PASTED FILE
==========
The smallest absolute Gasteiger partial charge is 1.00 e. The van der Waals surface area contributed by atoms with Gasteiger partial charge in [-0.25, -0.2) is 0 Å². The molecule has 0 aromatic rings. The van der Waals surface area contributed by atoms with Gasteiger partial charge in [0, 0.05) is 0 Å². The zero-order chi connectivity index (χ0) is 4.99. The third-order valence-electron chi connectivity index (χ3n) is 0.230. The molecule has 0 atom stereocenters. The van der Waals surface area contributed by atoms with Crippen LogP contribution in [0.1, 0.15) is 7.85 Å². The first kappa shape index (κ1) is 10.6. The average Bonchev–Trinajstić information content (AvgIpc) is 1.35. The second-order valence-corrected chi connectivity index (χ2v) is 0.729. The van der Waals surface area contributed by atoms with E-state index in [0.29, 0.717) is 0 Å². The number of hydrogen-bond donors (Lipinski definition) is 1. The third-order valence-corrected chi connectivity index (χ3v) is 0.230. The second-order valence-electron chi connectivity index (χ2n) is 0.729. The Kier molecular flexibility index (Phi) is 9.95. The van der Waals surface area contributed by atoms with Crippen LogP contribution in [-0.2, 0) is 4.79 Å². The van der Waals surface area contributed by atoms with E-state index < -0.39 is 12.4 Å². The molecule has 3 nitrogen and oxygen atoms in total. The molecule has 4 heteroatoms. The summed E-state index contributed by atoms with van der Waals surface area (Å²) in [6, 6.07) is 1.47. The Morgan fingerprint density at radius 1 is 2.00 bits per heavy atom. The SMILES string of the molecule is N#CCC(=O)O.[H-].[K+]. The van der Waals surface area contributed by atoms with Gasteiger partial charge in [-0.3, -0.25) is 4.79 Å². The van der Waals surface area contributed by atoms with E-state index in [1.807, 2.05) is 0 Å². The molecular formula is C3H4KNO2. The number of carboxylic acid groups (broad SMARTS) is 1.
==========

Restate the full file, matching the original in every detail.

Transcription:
The smallest absolute Gasteiger partial charge is 1.00 e. The van der Waals surface area contributed by atoms with Gasteiger partial charge in [-0.25, -0.2) is 0 Å². The molecule has 0 aromatic rings. The van der Waals surface area contributed by atoms with Gasteiger partial charge in [0, 0.05) is 0 Å². The zero-order chi connectivity index (χ0) is 4.99. The third-order valence-electron chi connectivity index (χ3n) is 0.230. The molecule has 0 atom stereocenters. The van der Waals surface area contributed by atoms with Crippen LogP contribution in [0.1, 0.15) is 7.85 Å². The first kappa shape index (κ1) is 10.6. The average Bonchev–Trinajstić information content (AvgIpc) is 1.35. The second-order valence-corrected chi connectivity index (χ2v) is 0.729. The van der Waals surface area contributed by atoms with E-state index in [0.29, 0.717) is 0 Å². The number of hydrogen-bond donors (Lipinski definition) is 1. The third-order valence-corrected chi connectivity index (χ3v) is 0.230. The second-order valence-electron chi connectivity index (χ2n) is 0.729. The Kier molecular flexibility index (Phi) is 9.95. The van der Waals surface area contributed by atoms with Crippen LogP contribution in [-0.2, 0) is 4.79 Å². The van der Waals surface area contributed by atoms with E-state index < -0.39 is 12.4 Å². The molecule has 3 nitrogen and oxygen atoms in total. The molecule has 4 heteroatoms. The summed E-state index contributed by atoms with van der Waals surface area (Å²) in [6, 6.07) is 1.47. The Morgan fingerprint density at radius 1 is 2.00 bits per heavy atom. The SMILES string of the molecule is N#CCC(=O)O.[H-].[K+]. The van der Waals surface area contributed by atoms with Gasteiger partial charge in [-0.3, -0.25) is 4.79 Å². The van der Waals surface area contributed by atoms with E-state index in [1.807, 2.05) is 0 Å². The molecular formula is C3H4KNO2. The number of carboxylic acid groups (broad SMARTS) is 1.